As for Washington, the Obama administration has spent most of its time and dissipated its political and intellectual energy chasing unicorns—remember the reset with Russia, the once-ballyhooed G-20 forum, and the ‘transition to democracy’ in Egypt?—at a time when the European Union, the foundation of America’s alliance system and our greatest single partner for trade and investment, was sinking into crisis. The United States has been AWOL as the EU lost its way. The Obama administration failed to understand just how important Europe is to the United States, and it has never appreciated how important the United States is to Europe.

An intellectually engaged, politically committed Washington might have been able to help the Europeans out of their impasse; that has in many ways been the American role in Europe since the 1920s Dawes and Young Plans. When we commit and engage, things often go well in Europe. When we walk away and close our eyes, they rarely do. This would not have involved wars, drones, troops or huge foreign aid plans. It’s the kind of international project that Democrats could have sold to the base. It would have only required the kind of ‘smart diplomacy’ that the Obama team claimed it was bringing to the table. But unicorn-chasing is more glamorous than attending to the foundations of liberal world order. Washington has criticized everyone and helped no one in the euro crisis; not since the 1930s has America been this absent when its vital interests were this critically engaged.

The Obama administration wasn’t alone in neglecting Europe. Many people—and I don’t exempt myself!—developed a view in the first decade of this century that Europe was no longer a priority for American diplomacy. Many Europeans at the time interpreted this as American disdain for ‘Old Europe’; actually, it was more over-optimism than contempt that was at work. Americans tended to assume that Europe was going to solve all of its problems on its own, and failed to remember that one of the key ingredients of European stability is an active American presence. It’s an old pattern: America engages, things settle down; America turns away, and things begin to go pear-shaped.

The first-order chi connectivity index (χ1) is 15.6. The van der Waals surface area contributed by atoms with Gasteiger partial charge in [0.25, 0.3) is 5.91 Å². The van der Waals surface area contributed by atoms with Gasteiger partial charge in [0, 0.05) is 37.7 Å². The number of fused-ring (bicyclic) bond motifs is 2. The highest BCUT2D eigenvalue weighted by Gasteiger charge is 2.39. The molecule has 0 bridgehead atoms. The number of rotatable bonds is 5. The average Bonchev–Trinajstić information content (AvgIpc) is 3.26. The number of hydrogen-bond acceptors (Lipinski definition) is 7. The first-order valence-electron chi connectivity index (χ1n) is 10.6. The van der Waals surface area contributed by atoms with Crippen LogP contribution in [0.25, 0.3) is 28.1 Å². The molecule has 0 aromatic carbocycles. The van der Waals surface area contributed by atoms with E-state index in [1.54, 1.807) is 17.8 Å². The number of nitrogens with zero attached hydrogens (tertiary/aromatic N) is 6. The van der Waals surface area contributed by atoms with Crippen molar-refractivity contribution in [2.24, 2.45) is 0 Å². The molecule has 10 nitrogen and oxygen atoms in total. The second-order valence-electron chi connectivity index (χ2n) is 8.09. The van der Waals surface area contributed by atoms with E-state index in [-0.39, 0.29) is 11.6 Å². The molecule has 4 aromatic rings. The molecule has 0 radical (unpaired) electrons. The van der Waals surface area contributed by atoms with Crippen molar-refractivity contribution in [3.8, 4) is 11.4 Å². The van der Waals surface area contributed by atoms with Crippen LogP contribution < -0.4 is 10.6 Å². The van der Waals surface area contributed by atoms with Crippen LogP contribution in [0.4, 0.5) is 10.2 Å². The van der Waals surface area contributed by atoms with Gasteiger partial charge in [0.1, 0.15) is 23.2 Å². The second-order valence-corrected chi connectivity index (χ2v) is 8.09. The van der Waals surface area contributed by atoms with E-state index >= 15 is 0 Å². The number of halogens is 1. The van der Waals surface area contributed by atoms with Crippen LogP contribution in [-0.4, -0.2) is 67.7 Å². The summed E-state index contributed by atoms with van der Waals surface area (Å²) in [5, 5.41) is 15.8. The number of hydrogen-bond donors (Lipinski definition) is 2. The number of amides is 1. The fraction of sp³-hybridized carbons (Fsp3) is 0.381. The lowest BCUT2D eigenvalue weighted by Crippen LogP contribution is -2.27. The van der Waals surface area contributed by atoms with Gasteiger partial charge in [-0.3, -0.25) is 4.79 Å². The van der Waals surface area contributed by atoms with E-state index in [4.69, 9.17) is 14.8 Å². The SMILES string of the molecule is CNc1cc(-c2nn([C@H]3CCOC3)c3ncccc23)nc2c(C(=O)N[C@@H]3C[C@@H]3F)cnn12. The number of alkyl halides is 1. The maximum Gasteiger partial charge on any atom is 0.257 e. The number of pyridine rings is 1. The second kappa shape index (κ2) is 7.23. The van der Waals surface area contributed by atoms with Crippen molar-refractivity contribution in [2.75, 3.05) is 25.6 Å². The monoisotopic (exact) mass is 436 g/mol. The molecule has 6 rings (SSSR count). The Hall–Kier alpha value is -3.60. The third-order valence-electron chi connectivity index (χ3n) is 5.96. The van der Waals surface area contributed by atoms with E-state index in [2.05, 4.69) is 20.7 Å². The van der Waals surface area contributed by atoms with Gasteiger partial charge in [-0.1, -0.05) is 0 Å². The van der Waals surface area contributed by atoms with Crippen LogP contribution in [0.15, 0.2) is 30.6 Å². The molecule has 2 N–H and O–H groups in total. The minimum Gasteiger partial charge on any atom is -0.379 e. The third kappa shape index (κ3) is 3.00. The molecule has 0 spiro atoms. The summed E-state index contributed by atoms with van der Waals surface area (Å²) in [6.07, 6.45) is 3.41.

This isn’t because Americans are smarter or better than the Europeans; it has something to do with the natural imbalances in Europe. Germany is both too big and too small for European stability. Many people thought that German unification meant that Europe needed America less after the Cold War. Arguably, German unity means that Europe needs America more. We need to be in the mix, not as a rival to Germany or trying to thwart it in some kind of 19th century balance of power game. Far from thwarting Germany, the American presence in Europe since 1945 greatly assisted Germany’s recover and reintegration into Europe, and promoted and helped secure the foundation of Franco-German cooperation on which everything else in Europe rested for many years. The next American presidential administration is going to have to take Europe seriously again. Bilateral relations with all the leading European countries need to be deepened, and the United States also needs to think much more intensively about the nature of Europe’s difficulties and the things we can do that would promote the health of the Atlantic partnership in a dangerous world.

The world doesn’t work well when Europe is a mess, and Europe doesn’t work well when America is absent. Those are the two most important lessons of the tragic twentieth century; we forget them at our peril.